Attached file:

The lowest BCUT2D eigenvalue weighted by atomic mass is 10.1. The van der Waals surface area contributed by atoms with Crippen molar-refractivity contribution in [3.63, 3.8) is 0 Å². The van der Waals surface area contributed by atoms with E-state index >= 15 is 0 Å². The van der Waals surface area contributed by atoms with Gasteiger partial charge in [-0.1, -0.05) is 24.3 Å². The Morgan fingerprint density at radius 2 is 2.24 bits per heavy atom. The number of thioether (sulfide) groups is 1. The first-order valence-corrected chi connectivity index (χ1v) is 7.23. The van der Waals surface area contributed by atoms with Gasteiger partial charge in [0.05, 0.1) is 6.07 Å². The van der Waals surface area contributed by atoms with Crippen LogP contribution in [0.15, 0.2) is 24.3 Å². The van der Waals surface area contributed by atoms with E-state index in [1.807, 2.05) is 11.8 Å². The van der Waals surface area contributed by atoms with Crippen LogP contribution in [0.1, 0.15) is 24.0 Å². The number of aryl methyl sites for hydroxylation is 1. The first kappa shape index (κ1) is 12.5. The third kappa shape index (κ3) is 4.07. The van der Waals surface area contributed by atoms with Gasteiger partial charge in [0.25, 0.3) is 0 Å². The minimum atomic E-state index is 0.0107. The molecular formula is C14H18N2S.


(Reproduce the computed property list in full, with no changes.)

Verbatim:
The lowest BCUT2D eigenvalue weighted by atomic mass is 10.1. The van der Waals surface area contributed by atoms with Crippen molar-refractivity contribution in [3.63, 3.8) is 0 Å². The van der Waals surface area contributed by atoms with E-state index >= 15 is 0 Å². The van der Waals surface area contributed by atoms with Gasteiger partial charge in [-0.1, -0.05) is 24.3 Å². The Morgan fingerprint density at radius 2 is 2.24 bits per heavy atom. The number of thioether (sulfide) groups is 1. The first-order valence-corrected chi connectivity index (χ1v) is 7.23. The van der Waals surface area contributed by atoms with Gasteiger partial charge in [0.05, 0.1) is 6.07 Å². The van der Waals surface area contributed by atoms with Crippen LogP contribution in [0.15, 0.2) is 24.3 Å². The van der Waals surface area contributed by atoms with E-state index in [1.807, 2.05) is 11.8 Å². The van der Waals surface area contributed by atoms with Crippen LogP contribution in [0.1, 0.15) is 24.0 Å². The number of aryl methyl sites for hydroxylation is 1. The first kappa shape index (κ1) is 12.5. The third kappa shape index (κ3) is 4.07. The van der Waals surface area contributed by atoms with Gasteiger partial charge in [0.25, 0.3) is 0 Å². The minimum atomic E-state index is 0.0107. The molecular formula is C14H18N2S.